http://en.wikipedia.org/wiki/Little_Rock_Nine#Armed_escort [wikipedia.org]

            Not saying that this is the case here – but it’s not something you want to dismiss outright.

            • by Sir_Sri (199544)

              I actually made comparison for that reason specifically.

              Is it worth starting a war over, or can you get what you want some other way? If the south had revolted against the army being used as an escort it would have been a big fight. The tribal areas in pakistan *are* fighting a war with the government already, this would just make it worse.

              As I say, it will have to come to it eventually when the central government in pakistan wants control over their whole country (just like the US civil war!). Until th

              • by Anonymous Coward on Friday December 21, 2012 @08:25PM (#42365921)

                You don't get the danger. Most children in the west aren't vaccinated against Polio (makes no sense here and there's a small risk involved to the child), in Africa very few children are vaccinated at all in large areas. I don't know about South America or China, but I doubt the situation is much better. If even one of those tribal children gets out* with the disease, it will kill thousands and maim tens of thousands of children, maybe hundreds of thousands. This has happened before, and it is an absolute certainty it can happen again. This is what happens to ~30% of infected children take a look [un.org].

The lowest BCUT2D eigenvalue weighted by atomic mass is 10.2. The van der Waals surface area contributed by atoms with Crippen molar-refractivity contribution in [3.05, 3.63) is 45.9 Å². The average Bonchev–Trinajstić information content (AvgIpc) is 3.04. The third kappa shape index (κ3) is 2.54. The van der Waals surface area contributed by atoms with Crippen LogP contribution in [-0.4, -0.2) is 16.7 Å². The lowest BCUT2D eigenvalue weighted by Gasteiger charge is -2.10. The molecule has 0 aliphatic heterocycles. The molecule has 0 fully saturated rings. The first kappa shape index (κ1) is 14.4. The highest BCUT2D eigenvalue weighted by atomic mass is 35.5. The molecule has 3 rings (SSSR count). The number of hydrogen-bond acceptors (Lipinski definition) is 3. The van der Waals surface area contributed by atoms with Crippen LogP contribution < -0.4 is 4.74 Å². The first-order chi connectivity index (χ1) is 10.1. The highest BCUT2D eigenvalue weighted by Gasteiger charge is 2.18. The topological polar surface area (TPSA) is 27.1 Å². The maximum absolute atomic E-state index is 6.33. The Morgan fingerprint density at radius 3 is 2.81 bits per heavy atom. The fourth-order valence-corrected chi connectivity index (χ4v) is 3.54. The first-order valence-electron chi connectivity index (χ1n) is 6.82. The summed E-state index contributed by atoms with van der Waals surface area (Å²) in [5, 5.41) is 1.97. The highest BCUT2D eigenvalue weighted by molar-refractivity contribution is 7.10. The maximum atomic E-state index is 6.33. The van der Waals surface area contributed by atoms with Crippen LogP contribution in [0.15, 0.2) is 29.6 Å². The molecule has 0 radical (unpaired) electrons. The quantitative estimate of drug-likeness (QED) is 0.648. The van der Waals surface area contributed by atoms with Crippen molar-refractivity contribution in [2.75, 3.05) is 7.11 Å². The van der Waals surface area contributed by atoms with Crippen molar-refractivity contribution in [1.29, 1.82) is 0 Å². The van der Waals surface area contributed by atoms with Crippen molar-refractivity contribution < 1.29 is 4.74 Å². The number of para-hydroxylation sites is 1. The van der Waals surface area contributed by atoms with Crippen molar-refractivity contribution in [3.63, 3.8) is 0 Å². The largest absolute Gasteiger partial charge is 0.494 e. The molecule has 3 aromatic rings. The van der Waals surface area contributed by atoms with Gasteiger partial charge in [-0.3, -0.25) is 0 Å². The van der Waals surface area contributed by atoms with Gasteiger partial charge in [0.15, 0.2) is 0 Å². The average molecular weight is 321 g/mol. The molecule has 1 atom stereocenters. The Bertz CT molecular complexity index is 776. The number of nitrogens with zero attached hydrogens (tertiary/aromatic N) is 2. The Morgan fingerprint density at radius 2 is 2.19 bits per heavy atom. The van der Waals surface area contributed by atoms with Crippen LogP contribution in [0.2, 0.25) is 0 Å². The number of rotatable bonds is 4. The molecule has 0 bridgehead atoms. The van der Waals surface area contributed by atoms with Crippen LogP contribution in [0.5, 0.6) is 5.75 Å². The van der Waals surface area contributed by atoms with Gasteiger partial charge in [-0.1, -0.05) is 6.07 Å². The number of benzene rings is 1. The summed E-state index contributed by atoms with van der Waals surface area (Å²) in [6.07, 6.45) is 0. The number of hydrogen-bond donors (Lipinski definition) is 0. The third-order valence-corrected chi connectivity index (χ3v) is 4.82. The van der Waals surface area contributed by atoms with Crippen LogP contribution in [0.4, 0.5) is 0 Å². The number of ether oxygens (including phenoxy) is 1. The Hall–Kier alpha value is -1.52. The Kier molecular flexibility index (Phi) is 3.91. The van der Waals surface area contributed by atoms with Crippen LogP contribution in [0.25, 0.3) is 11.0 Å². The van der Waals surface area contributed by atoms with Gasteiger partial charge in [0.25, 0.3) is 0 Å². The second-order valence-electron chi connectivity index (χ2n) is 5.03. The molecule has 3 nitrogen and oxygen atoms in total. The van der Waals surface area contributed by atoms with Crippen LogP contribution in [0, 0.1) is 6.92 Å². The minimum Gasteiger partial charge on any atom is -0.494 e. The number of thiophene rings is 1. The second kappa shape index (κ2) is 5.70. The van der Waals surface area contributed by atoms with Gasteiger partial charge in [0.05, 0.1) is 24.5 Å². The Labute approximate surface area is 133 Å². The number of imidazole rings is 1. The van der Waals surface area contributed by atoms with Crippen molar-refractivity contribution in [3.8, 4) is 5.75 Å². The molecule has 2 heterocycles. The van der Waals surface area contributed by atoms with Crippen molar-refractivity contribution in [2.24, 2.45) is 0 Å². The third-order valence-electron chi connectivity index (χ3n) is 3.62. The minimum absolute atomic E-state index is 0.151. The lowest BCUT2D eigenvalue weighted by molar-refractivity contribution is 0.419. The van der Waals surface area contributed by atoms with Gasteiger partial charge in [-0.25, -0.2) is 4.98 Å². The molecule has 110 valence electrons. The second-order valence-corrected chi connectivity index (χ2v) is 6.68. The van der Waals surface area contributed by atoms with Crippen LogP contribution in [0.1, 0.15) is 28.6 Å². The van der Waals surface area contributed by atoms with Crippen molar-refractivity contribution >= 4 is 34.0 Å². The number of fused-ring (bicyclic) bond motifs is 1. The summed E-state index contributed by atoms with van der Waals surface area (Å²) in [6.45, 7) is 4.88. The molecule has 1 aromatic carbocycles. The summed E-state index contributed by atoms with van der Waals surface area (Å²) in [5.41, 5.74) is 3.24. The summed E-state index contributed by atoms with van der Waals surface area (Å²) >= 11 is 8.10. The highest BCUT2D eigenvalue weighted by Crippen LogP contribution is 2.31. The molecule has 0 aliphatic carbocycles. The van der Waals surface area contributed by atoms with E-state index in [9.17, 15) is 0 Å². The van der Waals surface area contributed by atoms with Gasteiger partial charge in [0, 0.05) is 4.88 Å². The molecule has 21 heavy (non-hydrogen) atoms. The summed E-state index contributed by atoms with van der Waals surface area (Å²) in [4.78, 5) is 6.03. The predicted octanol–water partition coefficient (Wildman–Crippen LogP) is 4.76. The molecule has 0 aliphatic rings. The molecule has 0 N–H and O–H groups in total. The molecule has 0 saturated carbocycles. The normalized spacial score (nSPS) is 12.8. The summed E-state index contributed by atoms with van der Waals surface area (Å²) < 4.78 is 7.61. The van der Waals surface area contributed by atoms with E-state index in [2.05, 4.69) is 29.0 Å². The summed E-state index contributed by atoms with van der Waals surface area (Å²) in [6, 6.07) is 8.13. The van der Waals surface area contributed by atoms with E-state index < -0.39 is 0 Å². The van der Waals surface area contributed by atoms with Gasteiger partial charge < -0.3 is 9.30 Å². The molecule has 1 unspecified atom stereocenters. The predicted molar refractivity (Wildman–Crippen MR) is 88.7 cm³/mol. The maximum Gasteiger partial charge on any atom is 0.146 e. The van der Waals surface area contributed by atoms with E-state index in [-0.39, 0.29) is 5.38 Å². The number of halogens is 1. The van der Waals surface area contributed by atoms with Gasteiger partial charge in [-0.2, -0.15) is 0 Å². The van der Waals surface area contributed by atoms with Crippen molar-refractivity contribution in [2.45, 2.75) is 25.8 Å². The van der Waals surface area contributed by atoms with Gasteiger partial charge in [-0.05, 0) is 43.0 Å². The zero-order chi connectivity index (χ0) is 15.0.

Those are the stakes. To be extremely frank, I'm ambivalent on whether it would be moral to nuke this disease out of existence. Nuking this disease would easily help more people than it would hurt, even if it does hurt millions.

                The conspiracy theories of these tribes, killing and sterilizing anyone perceived as different, are simply what they would do themselves if they could. They probably perceive doing that as part of their religion. They may even be right about that, I don't know. Fortunately those aid workers don't share their religion.

                * very sorry to put it that way

                • by AK Marc (707885) on Saturday December 22, 2012 @12:07AM (#42366981)

                  The conspiracy theories of these tribes, killing and sterilizing anyone perceived as different, are simply what they would do themselves if they could.